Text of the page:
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Chapter 11 announced - Part 3 - BSA's Toggle Plan


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1 hour ago, Eagle1993 said:

If she wants to fast track this, I really think she needs to simplify the bankruptcy.  There is no way to fast track a resolution where most councils see limited number of in SOL cases and will be willing to give up the billion+ of assets.   COs have not gotten involved and the insurance situation is complex.  Add in the DOJ objection and I see no way a fast solution can come if you include councils.  
 
Perhaps she lets the global plan go to a vote, see it rejected and accepts the Toggle Plan (but stays the Hartford settlement and decision on HA bases).  Those could be litigated after BSA exits bankruptcy.  I don’t see another path if she holds to her word that she won’t let the BSA end as we know it. 

Well written. I agree with "no way to a fast solution can come if you include councils."  That seems fully correct.  It means litigation for years, but that may be the best path forward. 

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8 hours ago, Eagle1993 said:

During our council townhall, they indicated that our council will have to pay a sizable amount to the settlement. 

Open or closed state? If closed, is there looming SoL reform on the horizon?

 

8 hours ago, Eagle1993 said:

The contribution is going to be large, it will hurt, but we will still be able to survive.

Does your council have many assets? I guess I am wondering what's "large" compared to the asset base, but suppose it doesn't really matter. 

 

8 hours ago, Eagle1993 said:

They cannot say the estimated amount at this time, but will when they are allowed.

I presume this is being dictated by National? It could also be their attorney, I'm sure.

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10 hours ago, Eagle1993 said:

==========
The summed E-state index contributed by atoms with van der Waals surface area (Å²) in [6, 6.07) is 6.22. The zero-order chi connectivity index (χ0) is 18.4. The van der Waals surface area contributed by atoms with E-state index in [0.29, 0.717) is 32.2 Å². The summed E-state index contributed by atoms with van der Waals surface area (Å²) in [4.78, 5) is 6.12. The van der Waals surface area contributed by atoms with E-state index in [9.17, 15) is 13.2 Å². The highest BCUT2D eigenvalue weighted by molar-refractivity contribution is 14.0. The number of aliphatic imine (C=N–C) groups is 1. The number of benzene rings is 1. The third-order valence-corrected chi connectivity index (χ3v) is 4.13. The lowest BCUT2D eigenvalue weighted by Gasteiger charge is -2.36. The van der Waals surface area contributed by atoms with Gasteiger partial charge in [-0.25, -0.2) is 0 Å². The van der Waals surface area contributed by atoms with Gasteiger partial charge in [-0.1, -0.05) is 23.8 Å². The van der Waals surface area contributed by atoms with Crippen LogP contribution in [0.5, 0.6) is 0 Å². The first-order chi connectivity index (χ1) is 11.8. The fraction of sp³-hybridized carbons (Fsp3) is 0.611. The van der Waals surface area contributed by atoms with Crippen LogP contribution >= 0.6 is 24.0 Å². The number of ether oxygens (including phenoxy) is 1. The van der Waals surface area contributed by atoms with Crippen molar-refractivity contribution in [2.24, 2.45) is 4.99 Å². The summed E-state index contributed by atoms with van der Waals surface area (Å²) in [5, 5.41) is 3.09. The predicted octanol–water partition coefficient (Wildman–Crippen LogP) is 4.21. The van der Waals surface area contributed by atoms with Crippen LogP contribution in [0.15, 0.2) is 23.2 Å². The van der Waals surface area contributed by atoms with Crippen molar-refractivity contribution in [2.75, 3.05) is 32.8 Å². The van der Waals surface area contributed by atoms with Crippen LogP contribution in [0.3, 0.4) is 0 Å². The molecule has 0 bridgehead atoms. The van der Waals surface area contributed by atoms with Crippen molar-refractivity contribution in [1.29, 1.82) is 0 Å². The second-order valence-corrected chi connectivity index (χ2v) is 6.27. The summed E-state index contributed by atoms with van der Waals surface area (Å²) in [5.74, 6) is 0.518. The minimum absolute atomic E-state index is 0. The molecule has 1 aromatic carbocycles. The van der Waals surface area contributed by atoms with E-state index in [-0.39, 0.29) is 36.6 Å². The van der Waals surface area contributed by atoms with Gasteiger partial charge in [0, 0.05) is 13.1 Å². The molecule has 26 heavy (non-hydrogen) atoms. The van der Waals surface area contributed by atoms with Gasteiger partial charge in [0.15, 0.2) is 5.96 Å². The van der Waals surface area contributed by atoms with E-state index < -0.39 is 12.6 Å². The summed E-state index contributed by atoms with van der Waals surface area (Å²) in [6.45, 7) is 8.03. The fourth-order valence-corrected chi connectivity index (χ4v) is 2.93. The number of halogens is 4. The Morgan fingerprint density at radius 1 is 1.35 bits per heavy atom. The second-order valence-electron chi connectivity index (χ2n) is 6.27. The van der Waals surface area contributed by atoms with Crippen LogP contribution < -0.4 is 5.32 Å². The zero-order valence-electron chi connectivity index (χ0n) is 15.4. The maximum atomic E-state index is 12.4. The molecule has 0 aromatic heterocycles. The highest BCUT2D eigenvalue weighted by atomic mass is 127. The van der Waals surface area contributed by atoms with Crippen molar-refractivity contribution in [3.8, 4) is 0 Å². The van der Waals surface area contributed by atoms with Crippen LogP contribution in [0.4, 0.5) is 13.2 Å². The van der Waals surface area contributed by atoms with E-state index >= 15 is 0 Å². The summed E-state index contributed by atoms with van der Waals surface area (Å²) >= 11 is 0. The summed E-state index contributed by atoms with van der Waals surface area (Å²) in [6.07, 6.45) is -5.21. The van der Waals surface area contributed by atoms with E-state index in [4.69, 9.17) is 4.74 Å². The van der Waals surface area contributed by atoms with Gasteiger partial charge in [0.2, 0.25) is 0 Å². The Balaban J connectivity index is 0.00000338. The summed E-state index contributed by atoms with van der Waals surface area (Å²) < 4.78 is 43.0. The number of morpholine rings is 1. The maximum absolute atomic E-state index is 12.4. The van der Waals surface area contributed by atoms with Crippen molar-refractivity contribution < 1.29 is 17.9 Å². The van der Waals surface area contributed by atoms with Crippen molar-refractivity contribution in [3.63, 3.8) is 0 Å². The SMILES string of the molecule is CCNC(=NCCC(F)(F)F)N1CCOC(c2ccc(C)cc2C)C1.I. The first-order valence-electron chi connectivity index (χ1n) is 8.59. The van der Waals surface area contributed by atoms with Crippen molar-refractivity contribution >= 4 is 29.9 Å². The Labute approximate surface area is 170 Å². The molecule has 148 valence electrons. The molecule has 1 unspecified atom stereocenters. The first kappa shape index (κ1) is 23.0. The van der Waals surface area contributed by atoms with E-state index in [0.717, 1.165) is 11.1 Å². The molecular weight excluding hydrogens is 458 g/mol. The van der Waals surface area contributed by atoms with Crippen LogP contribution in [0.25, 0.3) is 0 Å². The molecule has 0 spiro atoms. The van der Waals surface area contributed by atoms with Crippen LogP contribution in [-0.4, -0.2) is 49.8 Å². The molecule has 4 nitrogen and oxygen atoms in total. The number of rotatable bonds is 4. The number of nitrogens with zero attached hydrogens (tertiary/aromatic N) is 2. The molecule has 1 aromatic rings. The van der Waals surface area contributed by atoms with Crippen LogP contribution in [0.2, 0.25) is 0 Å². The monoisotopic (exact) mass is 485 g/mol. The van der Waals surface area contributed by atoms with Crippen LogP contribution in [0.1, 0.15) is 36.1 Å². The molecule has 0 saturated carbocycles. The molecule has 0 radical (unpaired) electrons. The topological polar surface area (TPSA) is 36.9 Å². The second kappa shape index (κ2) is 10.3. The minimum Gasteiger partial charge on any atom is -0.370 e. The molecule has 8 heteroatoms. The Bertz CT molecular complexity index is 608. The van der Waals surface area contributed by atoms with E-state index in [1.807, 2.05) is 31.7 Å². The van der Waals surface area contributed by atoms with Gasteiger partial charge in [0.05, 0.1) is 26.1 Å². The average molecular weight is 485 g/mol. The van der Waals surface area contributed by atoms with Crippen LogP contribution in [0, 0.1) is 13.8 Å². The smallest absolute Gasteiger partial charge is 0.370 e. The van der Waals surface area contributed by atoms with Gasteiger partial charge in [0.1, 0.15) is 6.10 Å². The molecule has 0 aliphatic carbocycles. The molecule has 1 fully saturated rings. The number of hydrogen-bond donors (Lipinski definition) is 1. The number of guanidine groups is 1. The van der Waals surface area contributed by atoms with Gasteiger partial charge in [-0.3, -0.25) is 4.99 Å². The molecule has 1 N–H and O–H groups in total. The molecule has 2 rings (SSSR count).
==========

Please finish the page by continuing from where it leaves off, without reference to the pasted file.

Perhaps she lets the global plan go to a vote, see it rejected and accepts the Toggle Plan (but stays the Hartford settlement and decision on HA bases).  Those could be litigated after BSA exits bankruptcy.  I don’t see another path if she holds to her word that she won’t let the BSA end as we know it. 

The Toggle Plan is now openly referred to as a cram down option, meaning it's forced upon the survivor claimants. That hasn't been done in one of these cases, but this is an extraordinary case so who knows. If she puts the current Plan documents to solicitation, she knows the votes aren't there. To allow it then is no more than an expensive legal/academic exercise, which seems anathema to her view on fees and runs counter to the BSA's "August or die" mantra. Given her parting words yesterday, I think she's hoping against hope that the parties come to some agreement. Could happen. Doesn't seem likely. I say, bring on a competing Plan asap.

She didn't say she "won't let the BSA end as we know it." (See, below.) Her point was, in my hearing of her words, that to send out Plan Option A is a waste of time and to force the Toggle Plan means BSA may get out of bankruptcy, but as currently configured on the ground it will systematically implode under the weight of litigation. To paraphrase, under the Toggle Plan, what a map of BSA looks like today will not be what it looks like in a few short years. I don't know the number of LCs in the open states, but it sounds like a hefty number in key states, some with national prominence.